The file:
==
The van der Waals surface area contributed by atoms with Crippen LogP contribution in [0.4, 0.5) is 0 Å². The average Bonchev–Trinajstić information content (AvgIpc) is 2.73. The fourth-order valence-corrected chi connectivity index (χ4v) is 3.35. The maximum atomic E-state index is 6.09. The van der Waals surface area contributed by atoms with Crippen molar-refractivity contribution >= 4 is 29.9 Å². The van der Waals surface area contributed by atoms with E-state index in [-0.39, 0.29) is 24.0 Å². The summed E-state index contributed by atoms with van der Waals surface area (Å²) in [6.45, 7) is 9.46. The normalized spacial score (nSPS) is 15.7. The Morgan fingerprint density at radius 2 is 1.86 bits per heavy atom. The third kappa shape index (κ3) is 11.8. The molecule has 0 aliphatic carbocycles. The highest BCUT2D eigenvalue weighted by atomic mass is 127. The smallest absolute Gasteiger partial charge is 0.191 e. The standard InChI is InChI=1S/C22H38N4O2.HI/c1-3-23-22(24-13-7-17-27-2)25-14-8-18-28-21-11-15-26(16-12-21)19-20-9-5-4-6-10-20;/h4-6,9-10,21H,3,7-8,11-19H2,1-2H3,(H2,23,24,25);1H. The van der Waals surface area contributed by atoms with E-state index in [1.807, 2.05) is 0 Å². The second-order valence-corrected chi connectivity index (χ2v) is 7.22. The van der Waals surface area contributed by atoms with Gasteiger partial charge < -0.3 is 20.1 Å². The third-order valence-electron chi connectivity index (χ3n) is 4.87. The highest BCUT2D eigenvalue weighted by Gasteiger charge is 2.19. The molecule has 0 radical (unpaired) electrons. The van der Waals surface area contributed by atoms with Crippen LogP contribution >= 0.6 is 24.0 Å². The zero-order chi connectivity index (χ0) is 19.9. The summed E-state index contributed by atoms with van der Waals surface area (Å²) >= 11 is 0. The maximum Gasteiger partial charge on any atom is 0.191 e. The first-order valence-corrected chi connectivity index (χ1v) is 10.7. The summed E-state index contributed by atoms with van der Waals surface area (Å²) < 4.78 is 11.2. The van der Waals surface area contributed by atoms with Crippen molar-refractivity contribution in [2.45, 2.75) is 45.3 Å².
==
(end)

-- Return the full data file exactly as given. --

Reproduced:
The van der Waals surface area contributed by atoms with Crippen LogP contribution in [0.4, 0.5) is 0 Å². The average Bonchev–Trinajstić information content (AvgIpc) is 2.73. The fourth-order valence-corrected chi connectivity index (χ4v) is 3.35. The maximum atomic E-state index is 6.09. The van der Waals surface area contributed by atoms with Crippen molar-refractivity contribution >= 4 is 29.9 Å². The van der Waals surface area contributed by atoms with E-state index in [-0.39, 0.29) is 24.0 Å². The summed E-state index contributed by atoms with van der Waals surface area (Å²) in [6.45, 7) is 9.46. The normalized spacial score (nSPS) is 15.7. The Morgan fingerprint density at radius 2 is 1.86 bits per heavy atom. The third kappa shape index (κ3) is 11.8. The molecule has 0 aliphatic carbocycles. The highest BCUT2D eigenvalue weighted by atomic mass is 127. The smallest absolute Gasteiger partial charge is 0.191 e. The standard InChI is InChI=1S/C22H38N4O2.HI/c1-3-23-22(24-13-7-17-27-2)25-14-8-18-28-21-11-15-26(16-12-21)19-20-9-5-4-6-10-20;/h4-6,9-10,21H,3,7-8,11-19H2,1-2H3,(H2,23,24,25);1H. The van der Waals surface area contributed by atoms with E-state index in [1.807, 2.05) is 0 Å². The second-order valence-corrected chi connectivity index (χ2v) is 7.22. The van der Waals surface area contributed by atoms with Gasteiger partial charge < -0.3 is 20.1 Å². The third-order valence-electron chi connectivity index (χ3n) is 4.87. The highest BCUT2D eigenvalue weighted by Gasteiger charge is 2.19. The molecule has 0 radical (unpaired) electrons. The van der Waals surface area contributed by atoms with Crippen LogP contribution >= 0.6 is 24.0 Å². The zero-order chi connectivity index (χ0) is 19.9. The summed E-state index contributed by atoms with van der Waals surface area (Å²) >= 11 is 0. The maximum Gasteiger partial charge on any atom is 0.191 e. The first-order valence-corrected chi connectivity index (χ1v) is 10.7. The summed E-state index contributed by atoms with van der Waals surface area (Å²) < 4.78 is 11.2. The van der Waals surface area contributed by atoms with Crippen molar-refractivity contribution in [2.45, 2.75) is 45.3 Å².